So how does the second player draft work, then?

A draw will decide the order for what will be a snake draft later in the month, meaning positions will be reversed in alternate rounds. Therefore, if you are up first in round one, you will be last second time around.

Each team must pick two players from seven set salary bands, which range from £30,000 to £125,000. Captains, by the way, get a £10,000 bonus.

Players have chosen their own reserve price, meaning they may pitch themselves out of the draft. Still, the biggest names will expect to earn the big money.

A team can pick three overseas recruits and, just prior to the tournament, will complete their 15-man line-ups by adding a wildcard - most likely an individual who impressed in the domestic T20 Blast earlier in the same season.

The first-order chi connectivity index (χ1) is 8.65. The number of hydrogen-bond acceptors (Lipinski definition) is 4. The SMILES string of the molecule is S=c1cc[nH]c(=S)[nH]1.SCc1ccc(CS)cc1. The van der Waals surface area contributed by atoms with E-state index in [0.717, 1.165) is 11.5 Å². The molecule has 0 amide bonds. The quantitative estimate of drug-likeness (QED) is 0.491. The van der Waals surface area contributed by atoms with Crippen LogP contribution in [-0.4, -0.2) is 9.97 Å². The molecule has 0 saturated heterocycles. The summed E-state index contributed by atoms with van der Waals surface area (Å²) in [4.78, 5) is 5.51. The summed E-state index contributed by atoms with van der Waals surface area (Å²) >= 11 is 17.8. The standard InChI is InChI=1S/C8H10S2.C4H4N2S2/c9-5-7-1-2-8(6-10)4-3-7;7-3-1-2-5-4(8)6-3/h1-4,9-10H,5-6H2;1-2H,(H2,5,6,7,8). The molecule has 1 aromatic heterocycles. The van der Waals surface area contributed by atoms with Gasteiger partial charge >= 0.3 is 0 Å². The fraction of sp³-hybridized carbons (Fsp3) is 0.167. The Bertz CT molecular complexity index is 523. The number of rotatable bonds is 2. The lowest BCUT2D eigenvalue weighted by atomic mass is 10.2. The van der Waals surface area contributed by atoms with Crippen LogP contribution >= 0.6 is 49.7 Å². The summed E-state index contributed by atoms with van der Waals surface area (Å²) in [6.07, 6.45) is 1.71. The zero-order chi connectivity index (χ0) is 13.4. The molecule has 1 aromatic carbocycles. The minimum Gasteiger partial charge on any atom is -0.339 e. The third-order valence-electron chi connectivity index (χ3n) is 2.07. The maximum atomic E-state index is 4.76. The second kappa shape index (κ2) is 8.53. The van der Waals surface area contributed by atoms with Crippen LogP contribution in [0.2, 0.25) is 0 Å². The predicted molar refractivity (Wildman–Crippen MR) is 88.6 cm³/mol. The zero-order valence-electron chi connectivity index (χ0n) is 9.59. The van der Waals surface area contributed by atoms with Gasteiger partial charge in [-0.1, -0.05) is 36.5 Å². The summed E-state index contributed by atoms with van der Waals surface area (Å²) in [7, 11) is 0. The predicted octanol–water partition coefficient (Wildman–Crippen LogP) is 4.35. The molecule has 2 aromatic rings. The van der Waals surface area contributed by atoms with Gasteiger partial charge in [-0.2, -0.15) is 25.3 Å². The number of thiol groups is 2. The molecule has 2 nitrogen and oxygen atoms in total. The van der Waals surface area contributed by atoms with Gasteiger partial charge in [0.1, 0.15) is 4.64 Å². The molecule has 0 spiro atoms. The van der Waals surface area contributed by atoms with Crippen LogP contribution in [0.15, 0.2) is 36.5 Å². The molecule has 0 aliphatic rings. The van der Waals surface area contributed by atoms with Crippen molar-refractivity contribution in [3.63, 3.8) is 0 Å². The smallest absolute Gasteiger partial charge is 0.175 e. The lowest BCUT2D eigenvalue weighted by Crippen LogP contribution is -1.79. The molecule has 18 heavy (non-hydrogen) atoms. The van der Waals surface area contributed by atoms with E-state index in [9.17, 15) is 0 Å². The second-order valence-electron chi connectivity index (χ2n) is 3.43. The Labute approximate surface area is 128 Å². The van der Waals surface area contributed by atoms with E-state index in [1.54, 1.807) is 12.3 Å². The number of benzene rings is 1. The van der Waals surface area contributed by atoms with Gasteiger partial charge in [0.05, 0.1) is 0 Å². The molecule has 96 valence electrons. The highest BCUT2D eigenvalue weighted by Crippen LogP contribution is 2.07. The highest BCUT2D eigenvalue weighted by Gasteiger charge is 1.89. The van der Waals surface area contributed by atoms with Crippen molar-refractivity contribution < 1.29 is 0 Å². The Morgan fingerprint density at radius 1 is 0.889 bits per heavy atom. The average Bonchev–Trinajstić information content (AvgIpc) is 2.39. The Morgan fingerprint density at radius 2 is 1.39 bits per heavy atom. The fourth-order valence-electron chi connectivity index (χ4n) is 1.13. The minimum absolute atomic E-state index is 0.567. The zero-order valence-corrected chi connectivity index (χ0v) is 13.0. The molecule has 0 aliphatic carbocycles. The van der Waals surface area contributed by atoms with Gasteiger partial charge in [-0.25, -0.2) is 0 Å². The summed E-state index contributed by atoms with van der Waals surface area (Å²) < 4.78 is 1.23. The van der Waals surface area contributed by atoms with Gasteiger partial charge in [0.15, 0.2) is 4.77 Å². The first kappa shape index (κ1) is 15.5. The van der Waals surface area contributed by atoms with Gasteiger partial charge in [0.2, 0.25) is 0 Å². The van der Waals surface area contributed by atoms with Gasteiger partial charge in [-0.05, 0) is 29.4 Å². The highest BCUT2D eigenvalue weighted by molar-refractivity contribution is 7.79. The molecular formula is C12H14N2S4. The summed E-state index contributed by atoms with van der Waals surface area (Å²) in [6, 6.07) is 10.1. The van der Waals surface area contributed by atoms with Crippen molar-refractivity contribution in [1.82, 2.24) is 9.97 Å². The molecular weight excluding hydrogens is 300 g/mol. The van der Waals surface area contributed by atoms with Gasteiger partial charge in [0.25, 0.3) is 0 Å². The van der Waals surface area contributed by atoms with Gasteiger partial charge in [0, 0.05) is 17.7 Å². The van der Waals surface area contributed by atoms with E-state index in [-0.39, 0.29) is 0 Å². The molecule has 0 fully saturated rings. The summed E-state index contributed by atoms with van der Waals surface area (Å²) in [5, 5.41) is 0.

Cricket World Cup-winning captain Eoin Morgan, Ashes hero Steve Smith and West Indies superstar Chris Gayle have all made themselves available for The Hundred player draft later this month.

The new 100-ball competition begins next year, with the eight teams set to pick the England centrally contracted Test players they want to select on October 3.

A draft will follow 17 days later, with England's victorious skipper Morgan entering that alongside a host of premier international players.

Smith, who plundered 774 runs in the Ashes at an average of 110.57, will have a strong case for being selected early as an extremely accomplished batsman in all three major formats.